Doukhobor railway construction crew, 1907. Photo courtesy Koozma J. Tarasoff.

“How many men have you here?” was the first question asked this well-built, fine-looking man. “About eighty,” was the reply, and in answer to the question, “How many camps are there along the seventeen miles of your contract?” his reply was, “Eleven, with a total of about 975 men in all.” It was also learned that they expect to finish their contract in September.

The visitors were then asked if they would like to see through the encampment, which consisted of seven camps for the men to sleep in, one for the women to sleep in, one for the women, a store tent, besides kitchen, blacksmith shop and stables. When an affirmative reply was given, this Canadian Doukhobor kindly consented to show the party through, and we were soon escorted to the cook house, where the cook (who was also a fair English-speaking man) explained how his work was accomplished. He has a separate store for baking and another for cooking. His baking stove is made of stones and clay, the under part of both with a large dome-shaped top of clay above. A large fire is put in this rude [simple], but nevertheless cleverly-built stove, and made to burn till everything is thoroughly hot. Then it is taken out and the bread is substituted. Three hours are taken to cook after the fire is removed, owing to the loaves being so very large.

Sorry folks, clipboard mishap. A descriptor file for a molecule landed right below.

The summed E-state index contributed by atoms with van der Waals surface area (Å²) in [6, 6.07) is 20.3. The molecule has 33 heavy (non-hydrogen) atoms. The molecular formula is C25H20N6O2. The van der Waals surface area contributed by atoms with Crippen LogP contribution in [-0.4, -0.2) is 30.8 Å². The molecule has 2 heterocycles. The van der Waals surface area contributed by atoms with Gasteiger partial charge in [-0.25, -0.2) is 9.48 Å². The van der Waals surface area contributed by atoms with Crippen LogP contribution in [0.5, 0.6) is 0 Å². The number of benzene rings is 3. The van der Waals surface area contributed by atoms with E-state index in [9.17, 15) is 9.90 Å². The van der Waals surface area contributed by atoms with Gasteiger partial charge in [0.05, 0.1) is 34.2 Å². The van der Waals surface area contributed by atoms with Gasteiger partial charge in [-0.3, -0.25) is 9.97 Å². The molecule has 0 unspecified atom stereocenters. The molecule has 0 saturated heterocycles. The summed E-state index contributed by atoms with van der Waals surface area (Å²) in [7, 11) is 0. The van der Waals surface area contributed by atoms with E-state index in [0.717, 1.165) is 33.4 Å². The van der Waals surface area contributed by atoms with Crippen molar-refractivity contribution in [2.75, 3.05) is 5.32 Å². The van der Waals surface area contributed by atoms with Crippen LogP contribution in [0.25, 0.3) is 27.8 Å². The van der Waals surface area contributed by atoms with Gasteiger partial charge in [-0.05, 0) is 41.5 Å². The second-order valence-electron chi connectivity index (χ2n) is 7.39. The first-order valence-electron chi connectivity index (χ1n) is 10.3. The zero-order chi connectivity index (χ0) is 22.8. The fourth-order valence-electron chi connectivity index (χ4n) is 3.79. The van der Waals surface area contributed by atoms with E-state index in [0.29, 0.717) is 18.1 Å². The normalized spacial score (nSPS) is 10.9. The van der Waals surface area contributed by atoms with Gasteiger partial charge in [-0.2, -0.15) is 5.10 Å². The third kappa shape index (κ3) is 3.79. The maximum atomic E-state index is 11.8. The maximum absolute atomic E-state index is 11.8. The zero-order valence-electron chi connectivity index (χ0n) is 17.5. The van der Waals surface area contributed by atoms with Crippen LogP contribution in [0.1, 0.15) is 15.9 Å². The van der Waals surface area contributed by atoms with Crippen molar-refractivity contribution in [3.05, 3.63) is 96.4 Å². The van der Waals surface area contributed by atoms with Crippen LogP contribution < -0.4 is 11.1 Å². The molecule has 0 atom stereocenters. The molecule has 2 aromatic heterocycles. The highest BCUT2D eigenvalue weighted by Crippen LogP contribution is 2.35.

Grading railway prior to laying track. Photo courtesy National Archives of Canada.

The stove where the soup (which, with bread, is their chief food) is prepared, is built up square with small, short poplar logs, and this is filled in with earth. Next stones about 10 inches in diameter are placed all around the edge, excepting the front, and on them is laid a large, heavy piece of sheet iron, on which the kettles are set to boil. About eight or nine large kettles will heat at once. Then the genial cook exhibited a loaf of his bread, and although not so light as other bread, it to all appearances would be quite eatable. The tables were constructed after the style of picnic tables, and were out in the open air, but a tent is being made to put over them.